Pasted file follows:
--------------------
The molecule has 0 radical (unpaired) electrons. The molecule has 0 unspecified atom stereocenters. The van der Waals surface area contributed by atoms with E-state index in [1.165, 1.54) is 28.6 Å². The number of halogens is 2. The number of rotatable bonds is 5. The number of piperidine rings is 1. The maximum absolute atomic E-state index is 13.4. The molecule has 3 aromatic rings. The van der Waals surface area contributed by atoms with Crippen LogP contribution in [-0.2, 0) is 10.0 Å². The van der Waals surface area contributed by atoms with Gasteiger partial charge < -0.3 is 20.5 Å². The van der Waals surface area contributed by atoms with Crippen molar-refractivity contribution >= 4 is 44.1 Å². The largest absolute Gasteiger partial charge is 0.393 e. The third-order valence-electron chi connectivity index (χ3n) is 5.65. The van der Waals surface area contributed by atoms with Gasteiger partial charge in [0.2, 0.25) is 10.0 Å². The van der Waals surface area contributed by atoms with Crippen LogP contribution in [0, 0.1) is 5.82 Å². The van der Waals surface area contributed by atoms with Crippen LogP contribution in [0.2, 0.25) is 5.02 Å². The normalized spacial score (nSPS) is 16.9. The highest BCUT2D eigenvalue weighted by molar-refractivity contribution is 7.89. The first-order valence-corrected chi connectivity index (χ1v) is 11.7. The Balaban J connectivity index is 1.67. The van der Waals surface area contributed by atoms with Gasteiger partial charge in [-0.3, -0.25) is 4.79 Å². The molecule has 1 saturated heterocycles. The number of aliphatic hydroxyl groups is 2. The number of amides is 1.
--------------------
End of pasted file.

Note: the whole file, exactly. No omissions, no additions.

The molecule has 0 radical (unpaired) electrons. The molecule has 0 unspecified atom stereocenters. The van der Waals surface area contributed by atoms with E-state index in [1.165, 1.54) is 28.6 Å². The number of halogens is 2. The number of rotatable bonds is 5. The number of piperidine rings is 1. The maximum absolute atomic E-state index is 13.4. The molecule has 3 aromatic rings. The van der Waals surface area contributed by atoms with Crippen LogP contribution in [-0.2, 0) is 10.0 Å². The van der Waals surface area contributed by atoms with Gasteiger partial charge < -0.3 is 20.5 Å². The van der Waals surface area contributed by atoms with Crippen molar-refractivity contribution >= 4 is 44.1 Å². The largest absolute Gasteiger partial charge is 0.393 e. The third-order valence-electron chi connectivity index (χ3n) is 5.65. The van der Waals surface area contributed by atoms with Gasteiger partial charge in [0.2, 0.25) is 10.0 Å². The van der Waals surface area contributed by atoms with Crippen LogP contribution in [0, 0.1) is 5.82 Å². The van der Waals surface area contributed by atoms with Crippen LogP contribution in [0.2, 0.25) is 5.02 Å². The normalized spacial score (nSPS) is 16.9. The highest BCUT2D eigenvalue weighted by molar-refractivity contribution is 7.89. The first-order valence-corrected chi connectivity index (χ1v) is 11.7. The Balaban J connectivity index is 1.67. The van der Waals surface area contributed by atoms with Gasteiger partial charge in [-0.3, -0.25) is 4.79 Å². The molecule has 1 saturated heterocycles. The number of aliphatic hydroxyl groups is 2. The number of amides is 1.